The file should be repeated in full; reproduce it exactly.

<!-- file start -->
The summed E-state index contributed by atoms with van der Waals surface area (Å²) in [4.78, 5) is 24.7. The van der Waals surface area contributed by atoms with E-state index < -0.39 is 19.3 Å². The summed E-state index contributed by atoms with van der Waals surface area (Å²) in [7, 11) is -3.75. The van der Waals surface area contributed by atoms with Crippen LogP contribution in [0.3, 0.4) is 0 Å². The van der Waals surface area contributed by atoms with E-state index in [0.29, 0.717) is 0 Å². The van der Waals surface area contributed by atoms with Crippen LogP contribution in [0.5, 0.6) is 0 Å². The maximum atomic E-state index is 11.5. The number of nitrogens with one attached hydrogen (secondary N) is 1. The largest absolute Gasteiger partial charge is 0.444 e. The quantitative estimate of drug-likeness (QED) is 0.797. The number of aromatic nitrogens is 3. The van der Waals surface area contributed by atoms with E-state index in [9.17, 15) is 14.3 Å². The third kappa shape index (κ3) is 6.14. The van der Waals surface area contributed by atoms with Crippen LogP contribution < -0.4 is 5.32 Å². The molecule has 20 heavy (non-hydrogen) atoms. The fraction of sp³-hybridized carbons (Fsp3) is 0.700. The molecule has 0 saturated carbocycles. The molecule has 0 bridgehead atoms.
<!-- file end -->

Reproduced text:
The summed E-state index contributed by atoms with van der Waals surface area (Å²) in [4.78, 5) is 24.7. The van der Waals surface area contributed by atoms with E-state index < -0.39 is 19.3 Å². The summed E-state index contributed by atoms with van der Waals surface area (Å²) in [7, 11) is -3.75. The van der Waals surface area contributed by atoms with Crippen LogP contribution in [0.3, 0.4) is 0 Å². The van der Waals surface area contributed by atoms with E-state index in [0.29, 0.717) is 0 Å². The van der Waals surface area contributed by atoms with Crippen LogP contribution in [0.5, 0.6) is 0 Å². The maximum atomic E-state index is 11.5. The number of nitrogens with one attached hydrogen (secondary N) is 1. The largest absolute Gasteiger partial charge is 0.444 e. The quantitative estimate of drug-likeness (QED) is 0.797. The number of aromatic nitrogens is 3. The van der Waals surface area contributed by atoms with E-state index in [9.17, 15) is 14.3 Å². The third kappa shape index (κ3) is 6.14. The van der Waals surface area contributed by atoms with Crippen LogP contribution < -0.4 is 5.32 Å². The molecule has 20 heavy (non-hydrogen) atoms. The fraction of sp³-hybridized carbons (Fsp3) is 0.700. The molecule has 0 saturated carbocycles. The molecule has 0 bridgehead atoms.